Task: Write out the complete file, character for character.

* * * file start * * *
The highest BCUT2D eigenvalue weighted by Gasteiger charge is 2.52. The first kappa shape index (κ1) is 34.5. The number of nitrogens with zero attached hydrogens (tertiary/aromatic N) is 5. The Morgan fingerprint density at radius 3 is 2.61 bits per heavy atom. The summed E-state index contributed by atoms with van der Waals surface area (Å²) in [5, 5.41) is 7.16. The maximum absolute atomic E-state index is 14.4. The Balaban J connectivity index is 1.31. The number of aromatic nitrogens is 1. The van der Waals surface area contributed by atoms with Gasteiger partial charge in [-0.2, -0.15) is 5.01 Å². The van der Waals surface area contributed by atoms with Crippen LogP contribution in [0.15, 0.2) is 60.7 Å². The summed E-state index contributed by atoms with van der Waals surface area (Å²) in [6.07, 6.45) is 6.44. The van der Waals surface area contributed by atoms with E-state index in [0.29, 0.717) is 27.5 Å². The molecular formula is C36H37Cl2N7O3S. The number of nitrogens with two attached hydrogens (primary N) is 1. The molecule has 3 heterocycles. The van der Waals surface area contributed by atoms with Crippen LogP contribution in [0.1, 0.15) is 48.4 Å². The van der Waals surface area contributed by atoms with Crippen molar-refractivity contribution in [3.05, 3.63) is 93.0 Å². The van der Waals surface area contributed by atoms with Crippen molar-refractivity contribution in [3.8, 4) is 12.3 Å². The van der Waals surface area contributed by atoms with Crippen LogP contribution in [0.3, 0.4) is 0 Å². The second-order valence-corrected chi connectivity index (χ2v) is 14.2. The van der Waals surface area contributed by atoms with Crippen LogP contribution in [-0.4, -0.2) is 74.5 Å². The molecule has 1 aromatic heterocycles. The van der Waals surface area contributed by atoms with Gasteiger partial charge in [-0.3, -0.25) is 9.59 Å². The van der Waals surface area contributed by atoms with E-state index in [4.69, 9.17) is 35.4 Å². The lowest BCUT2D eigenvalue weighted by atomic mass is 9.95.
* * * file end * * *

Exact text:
The highest BCUT2D eigenvalue weighted by Gasteiger charge is 2.52. The first kappa shape index (κ1) is 34.5. The number of nitrogens with zero attached hydrogens (tertiary/aromatic N) is 5. The Morgan fingerprint density at radius 3 is 2.61 bits per heavy atom. The summed E-state index contributed by atoms with van der Waals surface area (Å²) in [5, 5.41) is 7.16. The maximum absolute atomic E-state index is 14.4. The Balaban J connectivity index is 1.31. The number of aromatic nitrogens is 1. The van der Waals surface area contributed by atoms with Gasteiger partial charge in [-0.2, -0.15) is 5.01 Å². The van der Waals surface area contributed by atoms with Crippen LogP contribution in [0.15, 0.2) is 60.7 Å². The summed E-state index contributed by atoms with van der Waals surface area (Å²) in [6.07, 6.45) is 6.44. The van der Waals surface area contributed by atoms with E-state index in [0.29, 0.717) is 27.5 Å². The molecular formula is C36H37Cl2N7O3S. The number of nitrogens with two attached hydrogens (primary N) is 1. The molecule has 3 heterocycles. The van der Waals surface area contributed by atoms with Crippen LogP contribution in [0.1, 0.15) is 48.4 Å². The van der Waals surface area contributed by atoms with Crippen molar-refractivity contribution in [3.05, 3.63) is 93.0 Å². The van der Waals surface area contributed by atoms with Crippen molar-refractivity contribution in [3.8, 4) is 12.3 Å². The van der Waals surface area contributed by atoms with Crippen LogP contribution in [0.3, 0.4) is 0 Å². The second-order valence-corrected chi connectivity index (χ2v) is 14.2. The van der Waals surface area contributed by atoms with Crippen LogP contribution in [-0.4, -0.2) is 74.5 Å². The molecule has 1 aromatic heterocycles. The van der Waals surface area contributed by atoms with Gasteiger partial charge in [-0.3, -0.25) is 9.59 Å². The van der Waals surface area contributed by atoms with E-state index in [4.69, 9.17) is 35.4 Å². The lowest BCUT2D eigenvalue weighted by atomic mass is 9.95.